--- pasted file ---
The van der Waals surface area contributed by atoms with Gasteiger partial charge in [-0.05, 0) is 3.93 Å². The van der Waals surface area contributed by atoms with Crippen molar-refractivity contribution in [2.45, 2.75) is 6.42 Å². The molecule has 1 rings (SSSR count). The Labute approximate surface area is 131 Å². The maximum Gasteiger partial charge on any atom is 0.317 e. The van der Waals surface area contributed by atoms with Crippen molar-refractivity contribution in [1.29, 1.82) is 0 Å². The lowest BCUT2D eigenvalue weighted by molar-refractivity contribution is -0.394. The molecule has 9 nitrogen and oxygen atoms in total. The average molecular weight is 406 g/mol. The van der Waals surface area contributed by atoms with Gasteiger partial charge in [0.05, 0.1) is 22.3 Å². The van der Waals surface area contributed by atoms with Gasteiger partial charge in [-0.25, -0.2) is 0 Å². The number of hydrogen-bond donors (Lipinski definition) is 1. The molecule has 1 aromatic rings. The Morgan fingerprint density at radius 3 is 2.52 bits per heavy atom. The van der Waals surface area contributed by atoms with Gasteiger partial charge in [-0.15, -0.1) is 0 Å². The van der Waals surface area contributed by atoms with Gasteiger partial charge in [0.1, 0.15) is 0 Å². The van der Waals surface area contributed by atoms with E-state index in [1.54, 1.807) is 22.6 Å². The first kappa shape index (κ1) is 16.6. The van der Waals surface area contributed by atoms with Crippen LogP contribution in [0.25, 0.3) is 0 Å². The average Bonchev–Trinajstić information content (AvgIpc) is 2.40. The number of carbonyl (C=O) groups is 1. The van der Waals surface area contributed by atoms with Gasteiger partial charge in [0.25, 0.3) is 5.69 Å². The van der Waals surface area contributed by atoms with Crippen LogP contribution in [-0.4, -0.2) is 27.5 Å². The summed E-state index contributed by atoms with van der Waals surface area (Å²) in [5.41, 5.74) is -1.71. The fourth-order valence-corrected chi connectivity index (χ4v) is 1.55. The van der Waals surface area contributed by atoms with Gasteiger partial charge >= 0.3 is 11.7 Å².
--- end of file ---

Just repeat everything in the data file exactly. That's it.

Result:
The van der Waals surface area contributed by atoms with Gasteiger partial charge in [-0.05, 0) is 3.93 Å². The van der Waals surface area contributed by atoms with Crippen molar-refractivity contribution in [2.45, 2.75) is 6.42 Å². The molecule has 1 rings (SSSR count). The Labute approximate surface area is 131 Å². The maximum Gasteiger partial charge on any atom is 0.317 e. The van der Waals surface area contributed by atoms with Crippen molar-refractivity contribution in [1.29, 1.82) is 0 Å². The lowest BCUT2D eigenvalue weighted by molar-refractivity contribution is -0.394. The molecule has 9 nitrogen and oxygen atoms in total. The average molecular weight is 406 g/mol. The van der Waals surface area contributed by atoms with Gasteiger partial charge in [0.05, 0.1) is 22.3 Å². The van der Waals surface area contributed by atoms with Gasteiger partial charge in [-0.25, -0.2) is 0 Å². The number of hydrogen-bond donors (Lipinski definition) is 1. The molecule has 1 aromatic rings. The Morgan fingerprint density at radius 3 is 2.52 bits per heavy atom. The van der Waals surface area contributed by atoms with Gasteiger partial charge in [-0.15, -0.1) is 0 Å². The van der Waals surface area contributed by atoms with Gasteiger partial charge in [0.1, 0.15) is 0 Å². The van der Waals surface area contributed by atoms with E-state index in [1.54, 1.807) is 22.6 Å². The first kappa shape index (κ1) is 16.6. The van der Waals surface area contributed by atoms with Crippen LogP contribution in [0.25, 0.3) is 0 Å². The average Bonchev–Trinajstić information content (AvgIpc) is 2.40. The number of carbonyl (C=O) groups is 1. The van der Waals surface area contributed by atoms with Gasteiger partial charge in [0.25, 0.3) is 5.69 Å². The van der Waals surface area contributed by atoms with Crippen LogP contribution in [-0.4, -0.2) is 27.5 Å². The summed E-state index contributed by atoms with van der Waals surface area (Å²) in [5.41, 5.74) is -1.71. The fourth-order valence-corrected chi connectivity index (χ4v) is 1.55. The van der Waals surface area contributed by atoms with Gasteiger partial charge >= 0.3 is 11.7 Å².